Kindness in Medicine
By Richard P. Holm, MD
This week I spent some time exploring the origins of the word, kind: It comes from Old English gecynd (YEH’-kund) or cynn (kyn), meaning nature, race, family. Another Old English word kyndnes (KIND’-nes) means “nation,” which I interpret as a subtle and ancient nod toward kin, kinship and our common bond in support of our country. Modern dictionaries define the word kindness as the quality or state of being generous, helpful, caring and giving. Synonyms include tactful, good hearted, neighborly, forgiving and gracious.
Sometimes I only understand something when I explore it’s opposite or antonym. For example, I had to think about mental illness to better understand mental health; about hate to better understand love; about depression to better understand joy. The antonyms of kindness are words like mean, cruel, malicious, spiteful, malevolent, even despicable.
Where is the intersection of kindness and medicine? In years past, admission committees for medical school have searched hard to find the very smartest college graduates and they were able to do it. Certainly, physicians need the intellect to understand the complexity of human health and continue a lifetime of learning. However, we have realized that searching for students by intellect alone might graduate medical students who don’t always develop good bedside manners and a capacity for compassion. More recently, some of the best medical schools have added kindness and compassion programs to their curriculum.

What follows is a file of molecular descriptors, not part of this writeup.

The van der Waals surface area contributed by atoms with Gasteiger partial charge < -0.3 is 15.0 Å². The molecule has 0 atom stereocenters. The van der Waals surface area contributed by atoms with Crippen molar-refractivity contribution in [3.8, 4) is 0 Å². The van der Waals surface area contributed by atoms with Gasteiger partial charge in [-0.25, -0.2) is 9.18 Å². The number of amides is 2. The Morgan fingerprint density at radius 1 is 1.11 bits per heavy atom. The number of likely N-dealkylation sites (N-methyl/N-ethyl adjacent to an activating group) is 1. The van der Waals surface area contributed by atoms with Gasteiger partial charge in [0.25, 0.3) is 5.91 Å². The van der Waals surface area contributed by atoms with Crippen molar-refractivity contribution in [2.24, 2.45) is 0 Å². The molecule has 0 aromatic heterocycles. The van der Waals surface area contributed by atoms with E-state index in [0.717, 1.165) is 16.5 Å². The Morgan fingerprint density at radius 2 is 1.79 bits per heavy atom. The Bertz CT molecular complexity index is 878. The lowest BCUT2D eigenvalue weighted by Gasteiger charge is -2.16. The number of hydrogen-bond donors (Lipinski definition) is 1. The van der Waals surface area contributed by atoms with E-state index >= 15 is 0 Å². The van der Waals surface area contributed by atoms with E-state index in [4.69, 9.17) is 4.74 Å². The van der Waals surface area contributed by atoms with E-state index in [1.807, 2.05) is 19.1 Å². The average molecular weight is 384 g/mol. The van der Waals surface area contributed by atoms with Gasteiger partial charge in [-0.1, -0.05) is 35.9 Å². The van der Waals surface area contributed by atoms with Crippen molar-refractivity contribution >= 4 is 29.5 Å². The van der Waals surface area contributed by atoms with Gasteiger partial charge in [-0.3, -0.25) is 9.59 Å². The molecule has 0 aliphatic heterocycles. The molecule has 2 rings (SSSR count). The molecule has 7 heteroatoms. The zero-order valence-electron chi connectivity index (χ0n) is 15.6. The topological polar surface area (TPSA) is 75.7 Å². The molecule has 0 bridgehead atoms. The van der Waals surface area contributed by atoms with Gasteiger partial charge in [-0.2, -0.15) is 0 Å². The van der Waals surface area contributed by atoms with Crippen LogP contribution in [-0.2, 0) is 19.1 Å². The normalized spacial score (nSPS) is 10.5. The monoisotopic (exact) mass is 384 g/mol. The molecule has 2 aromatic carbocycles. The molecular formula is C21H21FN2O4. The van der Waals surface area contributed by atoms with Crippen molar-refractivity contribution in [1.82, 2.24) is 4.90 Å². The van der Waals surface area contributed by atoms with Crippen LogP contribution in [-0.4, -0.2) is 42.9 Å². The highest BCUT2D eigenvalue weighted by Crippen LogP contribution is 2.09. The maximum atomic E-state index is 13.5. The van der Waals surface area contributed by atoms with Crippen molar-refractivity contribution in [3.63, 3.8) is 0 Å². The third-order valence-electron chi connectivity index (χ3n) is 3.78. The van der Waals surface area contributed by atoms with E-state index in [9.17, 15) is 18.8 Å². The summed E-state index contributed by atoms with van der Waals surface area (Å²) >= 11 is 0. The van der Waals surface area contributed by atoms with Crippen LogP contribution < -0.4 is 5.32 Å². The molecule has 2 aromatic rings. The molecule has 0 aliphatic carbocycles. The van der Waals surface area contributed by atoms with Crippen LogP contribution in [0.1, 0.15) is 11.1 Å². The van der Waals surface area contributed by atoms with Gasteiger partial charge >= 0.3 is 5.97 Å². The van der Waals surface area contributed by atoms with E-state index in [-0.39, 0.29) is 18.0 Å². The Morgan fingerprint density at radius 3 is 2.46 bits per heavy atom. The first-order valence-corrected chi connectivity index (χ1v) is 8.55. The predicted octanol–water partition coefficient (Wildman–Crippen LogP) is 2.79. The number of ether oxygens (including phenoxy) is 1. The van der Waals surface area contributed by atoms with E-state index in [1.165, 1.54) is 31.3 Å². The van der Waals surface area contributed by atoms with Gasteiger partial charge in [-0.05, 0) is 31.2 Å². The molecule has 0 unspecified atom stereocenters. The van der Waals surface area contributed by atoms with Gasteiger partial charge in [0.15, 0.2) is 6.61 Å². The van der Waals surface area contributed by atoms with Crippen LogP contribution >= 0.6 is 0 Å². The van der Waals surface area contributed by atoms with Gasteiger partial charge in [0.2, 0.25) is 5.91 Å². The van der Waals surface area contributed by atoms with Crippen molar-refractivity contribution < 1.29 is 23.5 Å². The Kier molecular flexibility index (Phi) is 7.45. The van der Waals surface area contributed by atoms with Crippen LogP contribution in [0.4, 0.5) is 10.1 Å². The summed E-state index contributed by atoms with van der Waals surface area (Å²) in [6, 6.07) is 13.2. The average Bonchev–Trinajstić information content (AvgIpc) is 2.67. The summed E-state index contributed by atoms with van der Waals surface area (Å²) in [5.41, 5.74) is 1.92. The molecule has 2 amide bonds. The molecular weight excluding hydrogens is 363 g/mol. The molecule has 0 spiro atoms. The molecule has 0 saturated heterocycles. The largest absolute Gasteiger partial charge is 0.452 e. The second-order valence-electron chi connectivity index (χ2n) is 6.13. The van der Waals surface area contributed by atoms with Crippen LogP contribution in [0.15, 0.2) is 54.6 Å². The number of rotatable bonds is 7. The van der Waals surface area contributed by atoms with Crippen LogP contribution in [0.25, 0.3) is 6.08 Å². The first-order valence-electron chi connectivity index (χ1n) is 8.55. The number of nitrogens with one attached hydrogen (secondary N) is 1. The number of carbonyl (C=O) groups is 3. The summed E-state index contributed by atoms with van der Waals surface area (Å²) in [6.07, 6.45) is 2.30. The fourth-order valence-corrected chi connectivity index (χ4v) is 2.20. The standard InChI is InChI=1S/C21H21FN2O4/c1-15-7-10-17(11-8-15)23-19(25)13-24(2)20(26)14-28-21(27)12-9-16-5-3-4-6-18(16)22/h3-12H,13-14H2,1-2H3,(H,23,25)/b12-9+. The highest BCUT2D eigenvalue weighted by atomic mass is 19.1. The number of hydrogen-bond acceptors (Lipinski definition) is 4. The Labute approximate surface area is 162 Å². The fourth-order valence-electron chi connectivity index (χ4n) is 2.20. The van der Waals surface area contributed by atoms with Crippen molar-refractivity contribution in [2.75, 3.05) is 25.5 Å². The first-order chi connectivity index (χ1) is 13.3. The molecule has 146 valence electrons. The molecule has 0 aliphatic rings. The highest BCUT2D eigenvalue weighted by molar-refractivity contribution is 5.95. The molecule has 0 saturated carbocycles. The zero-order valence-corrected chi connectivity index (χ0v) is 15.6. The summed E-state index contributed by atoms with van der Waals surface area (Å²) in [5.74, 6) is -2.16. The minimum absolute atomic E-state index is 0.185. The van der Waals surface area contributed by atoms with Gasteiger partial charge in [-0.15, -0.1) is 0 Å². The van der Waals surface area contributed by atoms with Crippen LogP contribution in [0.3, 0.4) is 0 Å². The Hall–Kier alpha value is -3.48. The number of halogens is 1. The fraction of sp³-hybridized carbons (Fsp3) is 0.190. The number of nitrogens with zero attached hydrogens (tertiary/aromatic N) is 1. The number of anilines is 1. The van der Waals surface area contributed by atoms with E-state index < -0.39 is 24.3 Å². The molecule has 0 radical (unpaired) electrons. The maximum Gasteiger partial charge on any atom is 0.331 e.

I didn’t have the benefit of such a program when I went to medical school, however, over my 40-year medical career, I’ve learned to recognize the healing power of kindness in medicine. I’ve seen it in the nursing staff caring for folks living in a small-town long-term care facility. I’ve heard it from medical providers, nurses and technicians caring for people in clinics, ERs, hospitals and in hospice programs. I’ve heard it from kind supportive friends who have offered or driven me for chemo; from jolly laughing buddies who raise my mood; from my care team as they gently hook me up for my next infusion; from our kids who call to check on me; and from my loving wife who is at my side warming me when I’m chilled, picking up my burdens with unending daily kindnesses as I struggle through these side-affects. It’s a good thing she doesn’t love me for my hair.
I am happy that our medical schools are teaching young doctors that people deal with illness so much better when it comes with a generous dose of kindness.
Richard P. Holm, MD is founder of The Prairie Doc® and author of “Life’s Final Season, A Guide for Aging and Dying with Grace” available on Amazon. For free and easy access to the entire Prairie Doc® library, visit www.prairiedoc.org and follow Prairie Doc® on Facebook featuring On Call with the Prairie Doc® a medical Q&A show streaming on Facebook and broadcast on SDPB most Thursdays at 7 p.m. central.